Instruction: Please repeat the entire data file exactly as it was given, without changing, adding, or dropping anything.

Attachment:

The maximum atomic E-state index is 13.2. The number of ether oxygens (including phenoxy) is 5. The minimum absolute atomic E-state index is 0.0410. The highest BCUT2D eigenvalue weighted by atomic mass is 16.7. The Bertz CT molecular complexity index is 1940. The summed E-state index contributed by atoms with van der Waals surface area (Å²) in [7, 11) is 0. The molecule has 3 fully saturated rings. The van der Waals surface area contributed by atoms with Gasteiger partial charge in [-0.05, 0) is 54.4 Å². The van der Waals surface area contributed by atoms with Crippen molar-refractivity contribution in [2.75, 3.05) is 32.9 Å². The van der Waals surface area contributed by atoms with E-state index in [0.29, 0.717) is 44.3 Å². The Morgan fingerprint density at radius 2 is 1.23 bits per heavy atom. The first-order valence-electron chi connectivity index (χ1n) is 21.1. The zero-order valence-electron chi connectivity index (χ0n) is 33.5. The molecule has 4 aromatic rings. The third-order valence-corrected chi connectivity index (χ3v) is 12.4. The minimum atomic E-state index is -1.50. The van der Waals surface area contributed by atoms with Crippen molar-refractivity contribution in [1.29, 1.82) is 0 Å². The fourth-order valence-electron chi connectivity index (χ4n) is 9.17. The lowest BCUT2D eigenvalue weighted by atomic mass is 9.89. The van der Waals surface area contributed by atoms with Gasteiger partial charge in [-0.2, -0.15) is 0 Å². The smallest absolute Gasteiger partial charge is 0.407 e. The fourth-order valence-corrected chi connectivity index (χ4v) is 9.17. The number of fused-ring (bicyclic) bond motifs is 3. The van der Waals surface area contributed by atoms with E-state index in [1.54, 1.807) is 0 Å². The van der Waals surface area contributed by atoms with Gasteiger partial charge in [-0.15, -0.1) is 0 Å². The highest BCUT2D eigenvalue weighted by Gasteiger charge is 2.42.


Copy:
The maximum atomic E-state index is 13.2. The number of ether oxygens (including phenoxy) is 5. The minimum absolute atomic E-state index is 0.0410. The highest BCUT2D eigenvalue weighted by atomic mass is 16.7. The Bertz CT molecular complexity index is 1940. The summed E-state index contributed by atoms with van der Waals surface area (Å²) in [7, 11) is 0. The molecule has 3 fully saturated rings. The van der Waals surface area contributed by atoms with Gasteiger partial charge in [-0.05, 0) is 54.4 Å². The van der Waals surface area contributed by atoms with Crippen molar-refractivity contribution in [2.75, 3.05) is 32.9 Å². The van der Waals surface area contributed by atoms with E-state index in [0.29, 0.717) is 44.3 Å². The Morgan fingerprint density at radius 2 is 1.23 bits per heavy atom. The first-order valence-electron chi connectivity index (χ1n) is 21.1. The zero-order valence-electron chi connectivity index (χ0n) is 33.5. The molecule has 4 aromatic rings. The third-order valence-corrected chi connectivity index (χ3v) is 12.4. The minimum atomic E-state index is -1.50. The van der Waals surface area contributed by atoms with Crippen molar-refractivity contribution in [1.29, 1.82) is 0 Å². The fourth-order valence-electron chi connectivity index (χ4n) is 9.17. The lowest BCUT2D eigenvalue weighted by atomic mass is 9.89. The van der Waals surface area contributed by atoms with Gasteiger partial charge in [-0.2, -0.15) is 0 Å². The smallest absolute Gasteiger partial charge is 0.407 e. The fourth-order valence-corrected chi connectivity index (χ4v) is 9.17. The number of fused-ring (bicyclic) bond motifs is 3. The van der Waals surface area contributed by atoms with E-state index in [1.54, 1.807) is 0 Å². The van der Waals surface area contributed by atoms with Gasteiger partial charge in [-0.15, -0.1) is 0 Å². The highest BCUT2D eigenvalue weighted by Gasteiger charge is 2.42.